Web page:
Employers Struggle to Keep Up as I-9 Flexibilities End

November 15, 2022

As employers adjust to new requirements and expired flexibilities in the wake of the COVID-19 pandemic, two compliance challenges have stood out. These include keeping up with the Form I-9 and Public Access File.

For some background, every employer in the US must complete the employment eligibility verification (Form I-9) process. This form verifies the work authorization of new employees. There are several particular requirements to keep in mind when filling out the Form I-9, including:

  1. Complete Section 1 by the employee’s first day of work;
  2. Complete Section 2 by the end of the employee’s third day of work, and
  3. To complete Section 2, an employer must physically verify the identity and work authorization documents submitted by the employee.

These standards loosened during the pandemic, allowing employers to verify an employee’s documentation remotely. Such options included email, fax, or video calls. Since its introduction early in the pandemic, this policy has experienced several renewals. Its latest renewal will expire on July 31st, 2023.

Suppose an employee submits employment authorization documents with an expiration date. In that case, employers must also remember to reverify these employees’ work authorization before its expiration, as the pandemic made it difficult for many workers to acquire updated work authorization documents. However, the DHS also allowed employers to accept certain List B documents up to 90 days past their expiration under certain conditions.

These conditions required timely filed submissions and that they had proof of the request for new documentation attached. In addition, the DHS allowed employers to accept approval notifications for employment authorization documents in place of the documents themselves.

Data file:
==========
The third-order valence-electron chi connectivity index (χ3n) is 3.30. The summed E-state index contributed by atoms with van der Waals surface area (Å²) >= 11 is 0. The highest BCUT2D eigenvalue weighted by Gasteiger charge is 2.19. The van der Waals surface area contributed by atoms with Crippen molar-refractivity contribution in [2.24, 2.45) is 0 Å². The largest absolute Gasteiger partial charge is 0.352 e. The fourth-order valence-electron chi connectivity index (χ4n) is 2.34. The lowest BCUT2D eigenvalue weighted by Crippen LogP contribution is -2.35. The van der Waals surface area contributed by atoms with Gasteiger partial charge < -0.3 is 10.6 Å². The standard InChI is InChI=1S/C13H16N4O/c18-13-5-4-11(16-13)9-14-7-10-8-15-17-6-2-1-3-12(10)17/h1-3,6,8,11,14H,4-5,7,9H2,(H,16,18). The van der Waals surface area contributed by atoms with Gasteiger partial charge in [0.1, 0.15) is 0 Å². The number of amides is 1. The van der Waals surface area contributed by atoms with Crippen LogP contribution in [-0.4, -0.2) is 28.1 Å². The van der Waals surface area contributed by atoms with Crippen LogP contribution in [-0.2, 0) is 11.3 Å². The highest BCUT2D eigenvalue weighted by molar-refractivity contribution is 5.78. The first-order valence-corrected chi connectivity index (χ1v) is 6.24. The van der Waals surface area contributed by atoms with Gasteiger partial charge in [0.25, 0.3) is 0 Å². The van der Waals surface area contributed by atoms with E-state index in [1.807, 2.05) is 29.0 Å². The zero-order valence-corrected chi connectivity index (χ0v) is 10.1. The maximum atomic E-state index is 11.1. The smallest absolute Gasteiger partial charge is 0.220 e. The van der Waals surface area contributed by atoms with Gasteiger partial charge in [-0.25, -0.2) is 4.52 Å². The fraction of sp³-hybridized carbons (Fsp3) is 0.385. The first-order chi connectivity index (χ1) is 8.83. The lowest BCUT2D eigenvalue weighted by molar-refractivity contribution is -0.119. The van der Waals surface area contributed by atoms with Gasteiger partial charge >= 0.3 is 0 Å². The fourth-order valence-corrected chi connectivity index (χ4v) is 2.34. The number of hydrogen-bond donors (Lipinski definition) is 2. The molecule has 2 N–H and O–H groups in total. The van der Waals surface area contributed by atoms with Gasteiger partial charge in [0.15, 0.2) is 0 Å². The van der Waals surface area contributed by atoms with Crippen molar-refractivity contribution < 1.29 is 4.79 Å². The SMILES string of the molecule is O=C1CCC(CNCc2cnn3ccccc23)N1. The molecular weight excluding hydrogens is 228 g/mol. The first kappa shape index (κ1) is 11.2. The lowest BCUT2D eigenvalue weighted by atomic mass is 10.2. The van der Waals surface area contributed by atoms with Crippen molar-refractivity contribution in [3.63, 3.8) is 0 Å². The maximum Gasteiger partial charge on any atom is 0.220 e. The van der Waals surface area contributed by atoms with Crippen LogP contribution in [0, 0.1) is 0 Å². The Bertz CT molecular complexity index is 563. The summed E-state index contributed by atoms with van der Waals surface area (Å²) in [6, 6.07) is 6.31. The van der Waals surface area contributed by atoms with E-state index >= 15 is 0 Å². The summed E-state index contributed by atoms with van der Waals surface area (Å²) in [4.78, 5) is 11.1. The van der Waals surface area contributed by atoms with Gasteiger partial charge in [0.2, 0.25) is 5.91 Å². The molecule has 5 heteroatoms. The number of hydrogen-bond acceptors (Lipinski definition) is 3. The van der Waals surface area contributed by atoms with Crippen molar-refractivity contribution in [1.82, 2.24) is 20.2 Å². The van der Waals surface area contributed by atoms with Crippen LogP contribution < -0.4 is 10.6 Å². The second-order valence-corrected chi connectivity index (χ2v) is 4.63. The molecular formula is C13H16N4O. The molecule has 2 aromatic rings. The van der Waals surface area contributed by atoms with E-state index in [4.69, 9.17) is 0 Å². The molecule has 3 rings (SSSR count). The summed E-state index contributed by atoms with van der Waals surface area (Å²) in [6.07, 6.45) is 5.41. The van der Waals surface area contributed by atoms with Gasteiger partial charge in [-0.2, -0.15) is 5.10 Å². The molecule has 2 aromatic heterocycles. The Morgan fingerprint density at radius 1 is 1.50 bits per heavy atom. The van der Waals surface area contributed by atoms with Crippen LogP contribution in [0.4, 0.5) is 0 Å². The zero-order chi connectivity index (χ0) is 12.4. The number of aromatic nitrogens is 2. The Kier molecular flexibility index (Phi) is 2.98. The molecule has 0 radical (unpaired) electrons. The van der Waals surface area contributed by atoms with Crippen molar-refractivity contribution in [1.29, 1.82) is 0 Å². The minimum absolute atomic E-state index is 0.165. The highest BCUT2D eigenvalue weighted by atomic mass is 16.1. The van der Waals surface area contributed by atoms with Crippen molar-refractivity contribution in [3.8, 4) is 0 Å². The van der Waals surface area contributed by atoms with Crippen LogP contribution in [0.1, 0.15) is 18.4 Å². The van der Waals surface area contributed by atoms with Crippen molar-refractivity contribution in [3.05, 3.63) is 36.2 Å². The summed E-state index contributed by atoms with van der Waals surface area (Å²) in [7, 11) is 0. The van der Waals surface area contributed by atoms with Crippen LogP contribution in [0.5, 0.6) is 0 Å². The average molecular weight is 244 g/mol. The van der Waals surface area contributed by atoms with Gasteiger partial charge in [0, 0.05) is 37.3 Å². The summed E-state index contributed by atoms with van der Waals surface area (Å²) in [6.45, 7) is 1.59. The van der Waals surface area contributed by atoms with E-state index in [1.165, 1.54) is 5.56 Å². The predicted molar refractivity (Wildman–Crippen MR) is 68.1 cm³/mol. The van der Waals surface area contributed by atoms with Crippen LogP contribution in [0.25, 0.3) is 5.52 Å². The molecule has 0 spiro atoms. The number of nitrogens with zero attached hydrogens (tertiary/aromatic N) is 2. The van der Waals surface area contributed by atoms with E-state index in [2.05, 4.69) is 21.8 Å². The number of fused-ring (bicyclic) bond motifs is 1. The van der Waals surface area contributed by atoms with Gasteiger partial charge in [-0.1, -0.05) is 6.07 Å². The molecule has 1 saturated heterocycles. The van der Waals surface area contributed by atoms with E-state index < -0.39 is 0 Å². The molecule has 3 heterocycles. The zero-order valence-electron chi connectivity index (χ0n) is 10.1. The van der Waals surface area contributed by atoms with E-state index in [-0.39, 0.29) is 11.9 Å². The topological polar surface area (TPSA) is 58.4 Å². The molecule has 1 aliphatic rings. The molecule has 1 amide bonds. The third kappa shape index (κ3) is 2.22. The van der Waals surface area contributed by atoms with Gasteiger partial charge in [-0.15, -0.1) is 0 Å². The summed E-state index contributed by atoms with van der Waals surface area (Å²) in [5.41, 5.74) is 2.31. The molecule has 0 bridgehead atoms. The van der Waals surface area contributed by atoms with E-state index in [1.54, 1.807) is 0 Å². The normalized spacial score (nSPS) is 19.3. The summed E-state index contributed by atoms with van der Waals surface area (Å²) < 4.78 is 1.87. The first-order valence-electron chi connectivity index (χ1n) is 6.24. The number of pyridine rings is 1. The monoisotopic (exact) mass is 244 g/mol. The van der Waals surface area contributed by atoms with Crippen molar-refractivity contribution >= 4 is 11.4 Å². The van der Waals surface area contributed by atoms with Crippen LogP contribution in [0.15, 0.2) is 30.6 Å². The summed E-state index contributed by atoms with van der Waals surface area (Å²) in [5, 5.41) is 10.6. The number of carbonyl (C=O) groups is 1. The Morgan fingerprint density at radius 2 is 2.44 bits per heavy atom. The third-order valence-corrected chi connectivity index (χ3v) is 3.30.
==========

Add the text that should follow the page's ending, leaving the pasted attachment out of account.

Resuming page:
Similarly, the DHS provided several flexibilities to employers enrolled in the E-Verify program. Most notably, the flexibilities extended the timeframe for resolving tentative non-confirmations, which the system flags an employee’s documents.

However, as the pandemic subsides, the DHS has decided to end several policies for Form I-9 flexibilities. This decision includes permitting employers to accept expired list B documents and extended timeframes for resolving tentative non-confirmations.

Despite these ended policies, other flexibilities saw extensions. For example, the permission for employers to use virtual means to verify employees’ identities and work authorization documentation for the I-9 remains in place. However, many employers returning to normal operations have struggled to keep up with these requirements. One of the best ways to simplify the process and ensure compliance is with an electronic I-9 management tool. This tool can provide step-by-step guidance to completing the process. It will also help employers keep up with the ever-shifting changes in the Form I-9 process.

When it comes to your work, automation makes eligibility verification quick and seamless. Get a head start today with I-9 Compliance.